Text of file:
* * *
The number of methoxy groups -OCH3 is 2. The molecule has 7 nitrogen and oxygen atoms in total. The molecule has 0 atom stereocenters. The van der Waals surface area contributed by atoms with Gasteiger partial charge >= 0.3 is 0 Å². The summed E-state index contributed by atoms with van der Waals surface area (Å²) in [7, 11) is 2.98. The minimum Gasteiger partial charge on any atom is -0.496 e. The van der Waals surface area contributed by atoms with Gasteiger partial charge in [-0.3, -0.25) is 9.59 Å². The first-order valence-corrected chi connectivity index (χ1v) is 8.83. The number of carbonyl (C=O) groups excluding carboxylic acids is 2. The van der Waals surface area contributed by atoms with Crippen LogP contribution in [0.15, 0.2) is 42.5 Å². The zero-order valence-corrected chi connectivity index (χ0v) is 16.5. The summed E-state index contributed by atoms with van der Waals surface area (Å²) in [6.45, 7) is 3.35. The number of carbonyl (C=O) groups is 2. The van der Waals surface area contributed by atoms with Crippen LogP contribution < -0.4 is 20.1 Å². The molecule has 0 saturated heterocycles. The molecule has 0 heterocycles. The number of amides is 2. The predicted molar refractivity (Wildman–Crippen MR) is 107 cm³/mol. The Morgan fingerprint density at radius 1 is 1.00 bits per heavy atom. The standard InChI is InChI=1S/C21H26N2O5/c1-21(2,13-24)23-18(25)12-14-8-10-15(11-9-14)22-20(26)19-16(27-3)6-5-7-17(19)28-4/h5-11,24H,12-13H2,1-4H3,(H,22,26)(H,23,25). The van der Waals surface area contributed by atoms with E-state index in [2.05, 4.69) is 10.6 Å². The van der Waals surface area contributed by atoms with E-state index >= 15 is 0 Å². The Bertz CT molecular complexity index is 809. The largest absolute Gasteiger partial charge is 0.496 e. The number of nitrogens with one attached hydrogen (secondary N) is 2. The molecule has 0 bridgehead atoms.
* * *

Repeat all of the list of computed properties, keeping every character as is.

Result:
The number of methoxy groups -OCH3 is 2. The molecule has 7 nitrogen and oxygen atoms in total. The molecule has 0 atom stereocenters. The van der Waals surface area contributed by atoms with Gasteiger partial charge >= 0.3 is 0 Å². The summed E-state index contributed by atoms with van der Waals surface area (Å²) in [7, 11) is 2.98. The minimum Gasteiger partial charge on any atom is -0.496 e. The van der Waals surface area contributed by atoms with Gasteiger partial charge in [-0.3, -0.25) is 9.59 Å². The first-order valence-corrected chi connectivity index (χ1v) is 8.83. The number of carbonyl (C=O) groups excluding carboxylic acids is 2. The van der Waals surface area contributed by atoms with Crippen LogP contribution in [0.15, 0.2) is 42.5 Å². The zero-order valence-corrected chi connectivity index (χ0v) is 16.5. The summed E-state index contributed by atoms with van der Waals surface area (Å²) in [6.45, 7) is 3.35. The number of carbonyl (C=O) groups is 2. The van der Waals surface area contributed by atoms with Crippen LogP contribution < -0.4 is 20.1 Å². The molecule has 0 saturated heterocycles. The molecule has 0 heterocycles. The number of amides is 2. The predicted molar refractivity (Wildman–Crippen MR) is 107 cm³/mol. The Morgan fingerprint density at radius 1 is 1.00 bits per heavy atom. The standard InChI is InChI=1S/C21H26N2O5/c1-21(2,13-24)23-18(25)12-14-8-10-15(11-9-14)22-20(26)19-16(27-3)6-5-7-17(19)28-4/h5-11,24H,12-13H2,1-4H3,(H,22,26)(H,23,25). The van der Waals surface area contributed by atoms with E-state index in [2.05, 4.69) is 10.6 Å². The van der Waals surface area contributed by atoms with E-state index >= 15 is 0 Å². The Bertz CT molecular complexity index is 809. The largest absolute Gasteiger partial charge is 0.496 e. The number of nitrogens with one attached hydrogen (secondary N) is 2. The molecule has 0 bridgehead atoms.